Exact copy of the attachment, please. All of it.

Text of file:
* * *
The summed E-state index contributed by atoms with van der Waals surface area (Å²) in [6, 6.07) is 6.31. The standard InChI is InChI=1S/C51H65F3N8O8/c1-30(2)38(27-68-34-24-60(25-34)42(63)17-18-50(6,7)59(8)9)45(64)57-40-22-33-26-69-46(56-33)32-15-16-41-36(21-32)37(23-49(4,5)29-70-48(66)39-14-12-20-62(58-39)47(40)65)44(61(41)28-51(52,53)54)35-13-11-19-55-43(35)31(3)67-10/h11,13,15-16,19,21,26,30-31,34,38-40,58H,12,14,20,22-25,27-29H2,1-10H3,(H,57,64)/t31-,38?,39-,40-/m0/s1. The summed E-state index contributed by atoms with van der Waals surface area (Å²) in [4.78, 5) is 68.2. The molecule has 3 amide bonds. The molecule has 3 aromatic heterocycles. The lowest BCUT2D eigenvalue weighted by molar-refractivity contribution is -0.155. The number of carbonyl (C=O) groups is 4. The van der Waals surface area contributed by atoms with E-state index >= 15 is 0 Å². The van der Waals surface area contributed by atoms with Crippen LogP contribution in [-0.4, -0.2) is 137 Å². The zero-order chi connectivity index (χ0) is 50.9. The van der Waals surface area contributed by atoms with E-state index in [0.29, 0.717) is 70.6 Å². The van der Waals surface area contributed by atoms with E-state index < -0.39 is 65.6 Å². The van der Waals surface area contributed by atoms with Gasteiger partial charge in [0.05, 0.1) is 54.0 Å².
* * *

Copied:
The summed E-state index contributed by atoms with van der Waals surface area (Å²) in [6, 6.07) is 6.31. The standard InChI is InChI=1S/C51H65F3N8O8/c1-30(2)38(27-68-34-24-60(25-34)42(63)17-18-50(6,7)59(8)9)45(64)57-40-22-33-26-69-46(56-33)32-15-16-41-36(21-32)37(23-49(4,5)29-70-48(66)39-14-12-20-62(58-39)47(40)65)44(61(41)28-51(52,53)54)35-13-11-19-55-43(35)31(3)67-10/h11,13,15-16,19,21,26,30-31,34,38-40,58H,12,14,20,22-25,27-29H2,1-10H3,(H,57,64)/t31-,38?,39-,40-/m0/s1. The summed E-state index contributed by atoms with van der Waals surface area (Å²) in [4.78, 5) is 68.2. The molecule has 3 amide bonds. The molecule has 3 aromatic heterocycles. The lowest BCUT2D eigenvalue weighted by molar-refractivity contribution is -0.155. The number of carbonyl (C=O) groups is 4. The van der Waals surface area contributed by atoms with E-state index >= 15 is 0 Å². The van der Waals surface area contributed by atoms with Crippen LogP contribution in [-0.4, -0.2) is 137 Å². The zero-order chi connectivity index (χ0) is 50.9. The van der Waals surface area contributed by atoms with E-state index in [0.29, 0.717) is 70.6 Å². The van der Waals surface area contributed by atoms with E-state index < -0.39 is 65.6 Å². The van der Waals surface area contributed by atoms with Gasteiger partial charge in [0.05, 0.1) is 54.0 Å².